insulting words, since the circumstances in which the application of the rules
would be called for are G almost infinitely variable.
that can be done is to lay down limits in order to ensure that the section is
not interpreted more than its terms will bear; always bearing in mind that the
Constitution of the land in its section 12 guarantees freedom of expression.
H However, it is trite to say that the concept of that
freedom is not absolute; and it appears to me that it is for this reason that
Parliament had to solve the difficult question of how far freedom of speech or
behaviour must be limited in the general public interest.
section 90(1) of the Penal Code, it could be said that vigorous, and it may be
distasteful, unmannerly, vulgar or offensive speech or behaviour, is permitted
so long as it does not go beyond the three limits set down in the
1990 BLR p268
namely it must not be threatening; it must not be insulting; and it must not be
opinion, therefore, it would, for instance be going too far to prohibit all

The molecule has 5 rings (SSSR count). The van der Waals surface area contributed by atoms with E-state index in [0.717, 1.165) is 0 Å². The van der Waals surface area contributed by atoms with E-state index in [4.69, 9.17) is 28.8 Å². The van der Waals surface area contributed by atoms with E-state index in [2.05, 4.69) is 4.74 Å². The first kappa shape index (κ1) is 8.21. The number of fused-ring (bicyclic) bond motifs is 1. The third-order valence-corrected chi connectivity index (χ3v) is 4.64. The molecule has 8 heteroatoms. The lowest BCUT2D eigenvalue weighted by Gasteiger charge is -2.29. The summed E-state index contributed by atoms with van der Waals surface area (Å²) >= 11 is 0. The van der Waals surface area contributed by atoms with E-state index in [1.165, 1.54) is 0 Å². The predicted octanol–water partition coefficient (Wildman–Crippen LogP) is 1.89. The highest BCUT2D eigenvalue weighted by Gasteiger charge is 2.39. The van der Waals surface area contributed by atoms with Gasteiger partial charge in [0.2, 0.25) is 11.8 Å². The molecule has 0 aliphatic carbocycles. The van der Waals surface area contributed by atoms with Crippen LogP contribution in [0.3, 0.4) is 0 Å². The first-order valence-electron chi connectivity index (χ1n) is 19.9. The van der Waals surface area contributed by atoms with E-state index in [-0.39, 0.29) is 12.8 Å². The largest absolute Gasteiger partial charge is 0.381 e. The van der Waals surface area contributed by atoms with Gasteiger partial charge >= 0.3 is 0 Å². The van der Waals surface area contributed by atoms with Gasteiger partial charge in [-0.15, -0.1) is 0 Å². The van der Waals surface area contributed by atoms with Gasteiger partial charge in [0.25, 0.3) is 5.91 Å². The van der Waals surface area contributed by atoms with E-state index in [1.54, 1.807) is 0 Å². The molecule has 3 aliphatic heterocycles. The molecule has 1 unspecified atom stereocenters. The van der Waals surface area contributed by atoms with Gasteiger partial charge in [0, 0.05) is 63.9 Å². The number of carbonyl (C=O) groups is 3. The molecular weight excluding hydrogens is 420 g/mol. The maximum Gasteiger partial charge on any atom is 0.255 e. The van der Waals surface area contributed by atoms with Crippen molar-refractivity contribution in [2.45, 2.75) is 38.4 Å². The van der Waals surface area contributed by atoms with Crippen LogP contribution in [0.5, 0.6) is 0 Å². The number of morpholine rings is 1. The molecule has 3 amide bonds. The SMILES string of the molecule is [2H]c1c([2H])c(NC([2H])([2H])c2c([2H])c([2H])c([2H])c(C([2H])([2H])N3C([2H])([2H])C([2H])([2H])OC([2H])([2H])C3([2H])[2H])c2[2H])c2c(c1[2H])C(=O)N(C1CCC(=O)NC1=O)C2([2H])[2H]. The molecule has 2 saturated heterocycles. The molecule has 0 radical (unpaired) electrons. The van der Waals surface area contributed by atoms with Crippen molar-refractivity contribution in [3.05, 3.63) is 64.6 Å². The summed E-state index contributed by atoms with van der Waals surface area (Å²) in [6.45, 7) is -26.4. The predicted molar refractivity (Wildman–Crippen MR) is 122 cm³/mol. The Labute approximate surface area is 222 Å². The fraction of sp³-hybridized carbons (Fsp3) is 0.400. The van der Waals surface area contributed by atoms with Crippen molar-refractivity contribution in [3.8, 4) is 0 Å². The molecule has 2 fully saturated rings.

speech or conduct which are vulgar or offensive; and where the offence is
brought under section 90(1) of the Penal Code as in the instant case,
notwithstanding that such vulgar or offensive words would occasion or would be
likely to cause a breach of the peace through the reaction of determined
opponents to silence a B speaker whose views they detest. This is not
to say that a breach of the peace or the likelihood of a breach of the peace is
a necessary ingredient under section 90(1) to be proved by the prosecution.
Thus said, I
now turn to certain portions of the learned trial magistrate's judgment which
appear to me to be fraught with serious errors and misdirections.
from the last paragraph of page 8 of the judgment, the senior magistrate said:
"It is accepted on all
sides that 'nnywana' is an insulting word in Setswana. Mr. Legwaila
complained that by using it Mr. Mosielele had made a serious charge against the
BNF youth in Jwaneng; a charge so serious that he Mr. Legwaila, had had to
quote the word so that his audience would realise its gravity. I have to
make a finding as to whether the word has to be directed to a person for the
offence in section 90(1) to be D made out, or whether it is insulting when used
generally. On 26th September I raised the question of what is the mens rea in
section 90(1) offence? I concluded, having regard to its words and the cases, English and
[sic.], that I have read, that that in section 90(1) of the Penal
Code is a crime of basic intent. That is to say, I conclude that saying a word